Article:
By David Arney, Max Senges, Sara Gerke, Cansu Canca, Laura Haaber Ihle, Nathan Kaiser, Sujay Kakarmath, Annabel Kupke, Ashveena Gajeele, Stephen Lynch, Luis Melendez
A new working paper from participants in the AI-Health Working Group out of the Petrie-Flom Center for Health Law Policy, Biotechnology, and Bioethics at Harvard Law School and the Berkman Klein Center for Internet & Society at Harvard University sets forth a research agenda for stakeholders (researchers, practitioners, entrepreneurs, policy makers, etc.) to proactively collaborate and design AI technologies that work with users to improve their health and wellbeing.
Along with sections on Technology and a Healthy Good Life as well as Data, the authors focus a section on Nudging, a concept that “alters people’s behavior in a predictable way without forbidding any options,“ and tie nudging into AI technology in the healthcare context.
The authors have followed a patient/user-focused approach, where they emphasize the viewpoints and wishes of individual patients. They argue that the “ultimate goal of creating technology for health and wellness is to enable patients to live healthier, more meaningful lives.” For example, in their research agenda, the authors ask the following question: „How do we design nudging systems that are transparent, protect individual agency and promote achieving one’s goals?“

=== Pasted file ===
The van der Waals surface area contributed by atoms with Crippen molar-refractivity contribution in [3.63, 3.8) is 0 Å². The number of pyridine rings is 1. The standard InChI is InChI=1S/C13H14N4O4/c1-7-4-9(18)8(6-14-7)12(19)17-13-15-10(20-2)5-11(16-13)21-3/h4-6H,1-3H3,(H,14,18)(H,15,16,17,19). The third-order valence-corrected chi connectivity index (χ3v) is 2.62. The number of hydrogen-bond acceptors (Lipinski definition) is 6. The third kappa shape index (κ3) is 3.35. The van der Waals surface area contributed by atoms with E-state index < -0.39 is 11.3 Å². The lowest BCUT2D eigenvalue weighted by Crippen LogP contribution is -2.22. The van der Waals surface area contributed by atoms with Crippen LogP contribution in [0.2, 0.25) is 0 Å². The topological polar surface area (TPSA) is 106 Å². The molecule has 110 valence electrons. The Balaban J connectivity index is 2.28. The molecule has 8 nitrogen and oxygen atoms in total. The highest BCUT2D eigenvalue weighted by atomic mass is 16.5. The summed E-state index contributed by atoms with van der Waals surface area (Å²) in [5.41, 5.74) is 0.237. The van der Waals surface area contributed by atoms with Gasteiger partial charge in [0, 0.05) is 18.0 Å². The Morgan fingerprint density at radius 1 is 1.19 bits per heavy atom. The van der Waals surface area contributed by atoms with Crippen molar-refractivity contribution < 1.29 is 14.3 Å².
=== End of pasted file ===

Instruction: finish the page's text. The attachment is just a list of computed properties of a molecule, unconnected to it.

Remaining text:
From the paper:
Traditional nudges often appear in simple environmental design choices such as placing healthy snacks at eye-level in a grocery store or selecting double-sided printing by default. By design, nudges are not explicit notifications, but rather a way of making it easier to engage in the promoted action or behavior. (…)
The term “digital nudging” emerged only recently in engineering and computer systems literature, and is defined as the “use of user-interface design elements to guide people’s behavior in digital choice environments.” (…)
The term “digital nudging” has not, to the best of our knowledge, been explicitly associated with AI technology in the healthcare context (…) [But] digital nudging flows from an AI system to an end recipient. Numerous healthcare stakeholders can leverage this AI-enabled technology to promote health among their users, consumers, citizens or patients. For example, pharmaceutical companies, insurance companies, physicians, and governments all have stakes in the health of individuals and populations. These interests are at times competing, and mediating between multiple competing nudges is likely to be difficult.
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